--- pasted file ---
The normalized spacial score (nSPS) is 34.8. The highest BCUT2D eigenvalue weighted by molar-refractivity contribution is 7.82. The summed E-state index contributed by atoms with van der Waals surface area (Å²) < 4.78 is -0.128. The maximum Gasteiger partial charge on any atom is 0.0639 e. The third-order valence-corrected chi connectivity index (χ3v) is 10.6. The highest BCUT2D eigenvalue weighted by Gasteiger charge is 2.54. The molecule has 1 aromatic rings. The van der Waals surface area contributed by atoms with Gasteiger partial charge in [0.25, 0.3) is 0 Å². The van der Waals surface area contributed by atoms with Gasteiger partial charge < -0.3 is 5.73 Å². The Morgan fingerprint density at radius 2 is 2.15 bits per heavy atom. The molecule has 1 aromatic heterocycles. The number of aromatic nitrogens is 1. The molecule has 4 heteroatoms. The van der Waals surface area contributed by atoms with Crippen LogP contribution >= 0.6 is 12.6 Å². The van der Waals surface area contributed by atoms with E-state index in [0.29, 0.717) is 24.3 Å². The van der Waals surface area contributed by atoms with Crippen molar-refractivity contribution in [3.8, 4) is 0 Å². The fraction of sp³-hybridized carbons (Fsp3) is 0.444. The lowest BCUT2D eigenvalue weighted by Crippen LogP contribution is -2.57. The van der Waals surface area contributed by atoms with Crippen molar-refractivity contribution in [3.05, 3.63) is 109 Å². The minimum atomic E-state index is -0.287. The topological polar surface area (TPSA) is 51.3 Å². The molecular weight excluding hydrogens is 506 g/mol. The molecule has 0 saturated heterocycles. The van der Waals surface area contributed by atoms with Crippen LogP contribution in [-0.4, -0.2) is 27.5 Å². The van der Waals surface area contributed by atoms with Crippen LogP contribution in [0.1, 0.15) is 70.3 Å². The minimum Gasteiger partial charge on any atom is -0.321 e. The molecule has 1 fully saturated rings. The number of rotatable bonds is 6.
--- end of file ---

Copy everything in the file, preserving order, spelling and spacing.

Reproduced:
The normalized spacial score (nSPS) is 34.8. The highest BCUT2D eigenvalue weighted by molar-refractivity contribution is 7.82. The summed E-state index contributed by atoms with van der Waals surface area (Å²) < 4.78 is -0.128. The maximum Gasteiger partial charge on any atom is 0.0639 e. The third-order valence-corrected chi connectivity index (χ3v) is 10.6. The highest BCUT2D eigenvalue weighted by Gasteiger charge is 2.54. The molecule has 1 aromatic rings. The van der Waals surface area contributed by atoms with Gasteiger partial charge in [0.25, 0.3) is 0 Å². The van der Waals surface area contributed by atoms with Gasteiger partial charge < -0.3 is 5.73 Å². The Morgan fingerprint density at radius 2 is 2.15 bits per heavy atom. The molecule has 1 aromatic heterocycles. The number of aromatic nitrogens is 1. The molecule has 4 heteroatoms. The van der Waals surface area contributed by atoms with Crippen LogP contribution >= 0.6 is 12.6 Å². The van der Waals surface area contributed by atoms with E-state index in [0.29, 0.717) is 24.3 Å². The van der Waals surface area contributed by atoms with Crippen molar-refractivity contribution in [3.8, 4) is 0 Å². The fraction of sp³-hybridized carbons (Fsp3) is 0.444. The lowest BCUT2D eigenvalue weighted by Crippen LogP contribution is -2.57. The van der Waals surface area contributed by atoms with Crippen molar-refractivity contribution in [3.05, 3.63) is 109 Å². The minimum atomic E-state index is -0.287. The topological polar surface area (TPSA) is 51.3 Å². The molecular weight excluding hydrogens is 506 g/mol. The molecule has 0 saturated heterocycles. The van der Waals surface area contributed by atoms with Crippen LogP contribution in [-0.4, -0.2) is 27.5 Å². The van der Waals surface area contributed by atoms with Crippen LogP contribution in [0.1, 0.15) is 70.3 Å². The minimum Gasteiger partial charge on any atom is -0.321 e. The molecule has 1 fully saturated rings. The number of rotatable bonds is 6.